In the wake of the Maui wildfires, a significant surge in unemployment insurance claims has prompted a proactive engagement from the National Association of State Workforce Agencies (NASWA) with the State of Hawaii’s Unemployment Department. For employers grappling with the aftermath, there are recommendations for reporting claims you may receive to streamline the process and ensure eligibility for an unemployment insurance beneficiary.
Reporting Separations related to Maui wildfires
To address the unique circumstances arising from the Maui Wildfires, NASWA emphasizes consistent reporting through the State Information Data Exchange System (SIDES). When an employee’s separation is attributed to the disaster, employers should designate Data Element B-20 with code 18 – “Disaster Related Separation.” Under Data Element B-33, “EmployerSepReasonComments,” it is crucial to explicitly state that the cessation of work is a direct consequence of the Maui Wildfires.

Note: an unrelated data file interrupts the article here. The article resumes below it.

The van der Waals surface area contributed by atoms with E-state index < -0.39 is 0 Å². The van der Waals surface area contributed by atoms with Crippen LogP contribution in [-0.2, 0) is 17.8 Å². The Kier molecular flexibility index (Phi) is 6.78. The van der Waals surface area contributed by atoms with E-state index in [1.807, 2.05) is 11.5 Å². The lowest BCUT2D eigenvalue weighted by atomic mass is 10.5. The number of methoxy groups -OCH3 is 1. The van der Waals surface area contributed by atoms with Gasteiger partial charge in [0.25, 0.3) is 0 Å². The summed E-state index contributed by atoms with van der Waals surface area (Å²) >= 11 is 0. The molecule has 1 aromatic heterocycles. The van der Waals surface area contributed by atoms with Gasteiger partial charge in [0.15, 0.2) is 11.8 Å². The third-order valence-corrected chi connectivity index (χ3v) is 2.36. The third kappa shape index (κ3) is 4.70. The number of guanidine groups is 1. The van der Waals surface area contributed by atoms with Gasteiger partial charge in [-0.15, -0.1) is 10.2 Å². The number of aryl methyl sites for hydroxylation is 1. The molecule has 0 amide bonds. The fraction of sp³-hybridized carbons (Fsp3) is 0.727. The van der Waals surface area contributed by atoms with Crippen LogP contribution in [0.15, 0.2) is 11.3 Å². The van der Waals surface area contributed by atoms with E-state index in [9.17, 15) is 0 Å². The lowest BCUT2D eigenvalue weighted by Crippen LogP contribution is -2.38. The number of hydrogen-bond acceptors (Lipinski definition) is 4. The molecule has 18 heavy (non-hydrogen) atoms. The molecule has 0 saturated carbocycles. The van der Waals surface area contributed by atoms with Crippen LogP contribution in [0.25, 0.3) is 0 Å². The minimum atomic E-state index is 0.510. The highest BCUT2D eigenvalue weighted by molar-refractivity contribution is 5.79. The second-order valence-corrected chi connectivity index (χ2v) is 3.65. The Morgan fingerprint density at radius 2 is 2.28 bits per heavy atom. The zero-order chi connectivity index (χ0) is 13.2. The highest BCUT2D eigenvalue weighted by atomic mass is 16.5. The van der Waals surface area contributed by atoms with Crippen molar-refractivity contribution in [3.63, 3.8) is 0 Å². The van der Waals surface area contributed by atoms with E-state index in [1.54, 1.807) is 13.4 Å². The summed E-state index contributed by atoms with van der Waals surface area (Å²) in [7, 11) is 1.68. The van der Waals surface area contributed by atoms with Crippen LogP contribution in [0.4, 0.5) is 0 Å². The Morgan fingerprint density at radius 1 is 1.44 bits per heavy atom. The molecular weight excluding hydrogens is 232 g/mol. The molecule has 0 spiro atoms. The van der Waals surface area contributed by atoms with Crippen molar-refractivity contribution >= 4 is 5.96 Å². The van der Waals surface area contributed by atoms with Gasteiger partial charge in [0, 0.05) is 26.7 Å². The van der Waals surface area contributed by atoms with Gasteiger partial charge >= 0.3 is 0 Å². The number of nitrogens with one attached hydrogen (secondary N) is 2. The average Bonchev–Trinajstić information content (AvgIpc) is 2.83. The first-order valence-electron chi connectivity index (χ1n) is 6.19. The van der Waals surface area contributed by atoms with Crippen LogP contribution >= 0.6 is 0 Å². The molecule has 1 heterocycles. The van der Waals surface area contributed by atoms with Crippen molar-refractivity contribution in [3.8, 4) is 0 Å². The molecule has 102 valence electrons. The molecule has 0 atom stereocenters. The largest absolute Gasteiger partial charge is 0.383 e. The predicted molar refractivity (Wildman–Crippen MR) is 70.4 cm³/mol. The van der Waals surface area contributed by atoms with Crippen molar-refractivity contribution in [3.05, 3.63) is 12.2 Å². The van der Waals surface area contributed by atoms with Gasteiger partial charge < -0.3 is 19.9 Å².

Pay during absence
When an employee is receiving any form of compensation during their time away from work, employers should provide comprehensive details in Data Elements B-26.1 through B-26.7. This includes not only the payment information but also an explanation to help with accurate determination of unemployment insurance eligibility.
Timely responses and exceptions due to wildfires
Due to the challenges individuals and businesses are facing in the aftermath, timely responses may not always be feasible. For those struggling to meet response deadlines, include a clear explanation for the delay. This should have specific details such as the affected county, the name of the fire, and the impact on the business. The Hawaii Unemployment Department, in their assessment, will consider good cause for late responses, providing a potential reprieve for affected employers.
Referencing official Maui Wildfires resources
For comprehensive guidance and updates related to the Maui Wildfires and its implications on unemployment insurance claims, employers are encouraged to visit the Department of Labor and Industrial Relations’ webpage dedicated to the Hawaii Emergency Management Agency’s August 2023 Wildfires.
Amidst the challenges posed by the Maui Wildfires, employers can proactively navigate the complexities of unemployment insurance claims. Follow these tips from NASWA for reporting procedures and leveraging the exceptions available to ensure your employees receive the support they need while your business maintains compliance with eligibility requirements. Any clients of Experian Employer Services can rest assured we are taking all of the necessary steps to make certain claims in Hawaii are appropriately responded to and in a timely manner.